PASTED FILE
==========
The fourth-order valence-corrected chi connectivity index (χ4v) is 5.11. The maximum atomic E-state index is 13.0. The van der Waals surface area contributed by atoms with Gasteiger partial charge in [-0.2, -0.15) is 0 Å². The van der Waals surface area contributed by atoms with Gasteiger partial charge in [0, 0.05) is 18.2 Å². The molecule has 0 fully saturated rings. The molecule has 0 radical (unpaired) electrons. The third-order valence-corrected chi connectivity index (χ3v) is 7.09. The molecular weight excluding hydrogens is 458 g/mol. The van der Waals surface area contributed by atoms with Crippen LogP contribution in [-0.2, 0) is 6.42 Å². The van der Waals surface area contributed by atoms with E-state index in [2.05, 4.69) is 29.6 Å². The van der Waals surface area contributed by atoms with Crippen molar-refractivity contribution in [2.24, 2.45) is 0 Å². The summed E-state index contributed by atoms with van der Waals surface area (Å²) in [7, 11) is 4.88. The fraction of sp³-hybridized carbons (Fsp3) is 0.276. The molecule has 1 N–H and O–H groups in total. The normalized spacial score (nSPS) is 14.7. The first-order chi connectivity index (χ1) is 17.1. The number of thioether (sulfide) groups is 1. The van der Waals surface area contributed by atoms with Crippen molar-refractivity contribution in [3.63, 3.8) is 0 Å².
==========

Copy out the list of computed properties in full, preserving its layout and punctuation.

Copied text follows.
The fourth-order valence-corrected chi connectivity index (χ4v) is 5.11. The maximum atomic E-state index is 13.0. The van der Waals surface area contributed by atoms with Gasteiger partial charge in [-0.2, -0.15) is 0 Å². The van der Waals surface area contributed by atoms with Gasteiger partial charge in [0, 0.05) is 18.2 Å². The molecule has 0 fully saturated rings. The molecule has 0 radical (unpaired) electrons. The third-order valence-corrected chi connectivity index (χ3v) is 7.09. The molecular weight excluding hydrogens is 458 g/mol. The van der Waals surface area contributed by atoms with Crippen LogP contribution in [-0.2, 0) is 6.42 Å². The van der Waals surface area contributed by atoms with E-state index in [2.05, 4.69) is 29.6 Å². The van der Waals surface area contributed by atoms with Crippen molar-refractivity contribution in [2.24, 2.45) is 0 Å². The summed E-state index contributed by atoms with van der Waals surface area (Å²) in [7, 11) is 4.88. The fraction of sp³-hybridized carbons (Fsp3) is 0.276. The molecule has 1 N–H and O–H groups in total. The normalized spacial score (nSPS) is 14.7. The first-order chi connectivity index (χ1) is 17.1. The number of thioether (sulfide) groups is 1. The van der Waals surface area contributed by atoms with Crippen molar-refractivity contribution in [3.63, 3.8) is 0 Å².